What is a writing ritual?
A writing ritual is any repeated action you do before or during your writing sessions. It can be as simple or complex as you’d like, and it’s usually personal and specific to your own needs. One thing might work great for you but doesn’t do the trick for someone else. Generally, though, the goal of a writing ritual is to get you in the mood to write and create constructive writing habits.
Creating your own writing rituals is a personal experience, but these suggestions will give you inspiration for effective, creativity-sparking rituals you can implement in your writing life.
Writing rituals can be great, until you rely on them too heavily. If you need the perfect conditions in order to write (midday, slightly overcast, exactly 71 degrees F), odds are you won’t be able to actually sit down and write very often. Remember the ultimate goal of your ritual: inspiring you to write!
Things to consider
Time of day: While I did say that you shouldn’t rely on “perfect conditions'' for writing, designating a specific time as Writing Time can help you form habits and stick to a writing schedule. If you can, try to write during that time daily to form the habit quicker.
Space: You don’t need a specific place to write. You don’t have to go to the little coffee shop on the corner or stay in your bedroom every time you want to write. But it’s helpful to figure out what spatial conditions make you most productive. While I was on my college campus, I loved to write in the food court on the weekends when it was usually pretty empty. I can’t go now because I’m home for break, but I can try to recreate those conditions by going to a quiet public place like a library or cafe. Or if you have to stay home, there are a bunch of ambient soundscape videos on YouTube that simulate any place you could think of, real or imagined. (There are some great Harry Potter and Lord of the Rings ones if you’re into fantasy!). Play one and trick your brain into thinking you’re in your perfect writing environment.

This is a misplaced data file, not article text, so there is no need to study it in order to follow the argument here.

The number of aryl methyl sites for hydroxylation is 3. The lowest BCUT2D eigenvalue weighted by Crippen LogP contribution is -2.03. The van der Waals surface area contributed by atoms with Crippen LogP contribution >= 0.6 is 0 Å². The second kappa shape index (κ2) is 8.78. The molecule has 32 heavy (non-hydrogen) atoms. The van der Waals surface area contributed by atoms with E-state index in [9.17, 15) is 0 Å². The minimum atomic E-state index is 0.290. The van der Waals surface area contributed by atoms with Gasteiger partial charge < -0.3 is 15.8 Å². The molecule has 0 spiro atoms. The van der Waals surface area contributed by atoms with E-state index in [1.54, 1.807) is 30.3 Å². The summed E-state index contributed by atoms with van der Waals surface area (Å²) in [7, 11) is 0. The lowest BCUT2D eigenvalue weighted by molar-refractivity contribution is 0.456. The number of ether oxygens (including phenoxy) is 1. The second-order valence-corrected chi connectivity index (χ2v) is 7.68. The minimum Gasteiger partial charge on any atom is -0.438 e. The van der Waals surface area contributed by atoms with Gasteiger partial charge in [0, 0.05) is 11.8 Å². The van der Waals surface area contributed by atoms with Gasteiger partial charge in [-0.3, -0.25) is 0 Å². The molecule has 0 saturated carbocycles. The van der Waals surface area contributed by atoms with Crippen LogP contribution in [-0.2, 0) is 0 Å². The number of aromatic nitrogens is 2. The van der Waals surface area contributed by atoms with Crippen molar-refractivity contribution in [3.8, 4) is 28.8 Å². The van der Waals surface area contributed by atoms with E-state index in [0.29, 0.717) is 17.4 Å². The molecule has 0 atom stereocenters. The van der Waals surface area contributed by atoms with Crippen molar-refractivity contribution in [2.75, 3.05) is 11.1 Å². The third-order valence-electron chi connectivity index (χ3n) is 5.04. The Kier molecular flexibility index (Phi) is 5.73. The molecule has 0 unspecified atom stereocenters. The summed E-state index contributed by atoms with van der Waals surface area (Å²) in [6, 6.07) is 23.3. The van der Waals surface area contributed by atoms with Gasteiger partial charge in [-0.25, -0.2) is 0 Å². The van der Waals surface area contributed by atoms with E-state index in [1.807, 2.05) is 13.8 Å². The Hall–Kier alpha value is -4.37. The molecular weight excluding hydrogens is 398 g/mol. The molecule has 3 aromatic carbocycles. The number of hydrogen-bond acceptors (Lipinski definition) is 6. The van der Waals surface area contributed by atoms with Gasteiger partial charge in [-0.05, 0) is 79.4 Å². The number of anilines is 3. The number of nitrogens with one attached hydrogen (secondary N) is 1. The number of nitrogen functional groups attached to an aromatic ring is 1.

Prompts: Start your writing session with a writing prompt! If you’re stressing about the big project you’re working on, take a few minutes to get in the flow with something more low commitment. You might even stumble across an idea for a new story. You can find thousands of writing prompts online, but you can easily create your own, too. Just look around your space and pick an interesting object, then describe it. Try to be as vivid as possible or think about what that object’s backstory might be and write it down. It seems simple, but imagery and descriptions can lead you to some great stories.
Writing Sprints: Try your hand at a writing sprint to prepare you for “long distance” writing. Similar to writing prompts, writing sprints are quick, low-commitment exercises for getting